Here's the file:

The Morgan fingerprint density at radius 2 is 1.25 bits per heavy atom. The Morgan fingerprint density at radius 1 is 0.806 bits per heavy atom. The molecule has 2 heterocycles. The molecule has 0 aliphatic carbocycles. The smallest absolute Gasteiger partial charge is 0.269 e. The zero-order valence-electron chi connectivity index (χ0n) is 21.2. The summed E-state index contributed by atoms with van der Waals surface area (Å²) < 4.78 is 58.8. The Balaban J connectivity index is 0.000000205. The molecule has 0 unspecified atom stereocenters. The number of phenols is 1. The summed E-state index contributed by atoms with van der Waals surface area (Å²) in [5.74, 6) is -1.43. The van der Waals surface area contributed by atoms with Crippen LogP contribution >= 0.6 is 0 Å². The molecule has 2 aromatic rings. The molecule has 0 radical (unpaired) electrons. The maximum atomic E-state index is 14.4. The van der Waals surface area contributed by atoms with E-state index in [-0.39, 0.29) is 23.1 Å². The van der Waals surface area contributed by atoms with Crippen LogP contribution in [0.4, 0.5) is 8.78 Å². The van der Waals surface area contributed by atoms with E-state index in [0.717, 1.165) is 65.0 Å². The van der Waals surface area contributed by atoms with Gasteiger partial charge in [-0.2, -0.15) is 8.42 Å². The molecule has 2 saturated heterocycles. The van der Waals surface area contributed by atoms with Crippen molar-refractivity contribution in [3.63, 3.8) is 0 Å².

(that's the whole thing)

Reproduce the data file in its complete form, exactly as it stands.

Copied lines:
The Morgan fingerprint density at radius 2 is 1.25 bits per heavy atom. The Morgan fingerprint density at radius 1 is 0.806 bits per heavy atom. The molecule has 2 heterocycles. The molecule has 0 aliphatic carbocycles. The smallest absolute Gasteiger partial charge is 0.269 e. The zero-order valence-electron chi connectivity index (χ0n) is 21.2. The summed E-state index contributed by atoms with van der Waals surface area (Å²) < 4.78 is 58.8. The Balaban J connectivity index is 0.000000205. The molecule has 0 unspecified atom stereocenters. The number of phenols is 1. The summed E-state index contributed by atoms with van der Waals surface area (Å²) in [5.74, 6) is -1.43. The van der Waals surface area contributed by atoms with Crippen LogP contribution >= 0.6 is 0 Å². The molecule has 2 aromatic rings. The molecule has 0 radical (unpaired) electrons. The maximum atomic E-state index is 14.4. The van der Waals surface area contributed by atoms with E-state index in [-0.39, 0.29) is 23.1 Å². The van der Waals surface area contributed by atoms with Crippen LogP contribution in [0.4, 0.5) is 8.78 Å². The van der Waals surface area contributed by atoms with E-state index in [0.717, 1.165) is 65.0 Å². The van der Waals surface area contributed by atoms with Gasteiger partial charge in [-0.2, -0.15) is 8.42 Å². The molecule has 2 saturated heterocycles. The van der Waals surface area contributed by atoms with Crippen molar-refractivity contribution in [3.63, 3.8) is 0 Å².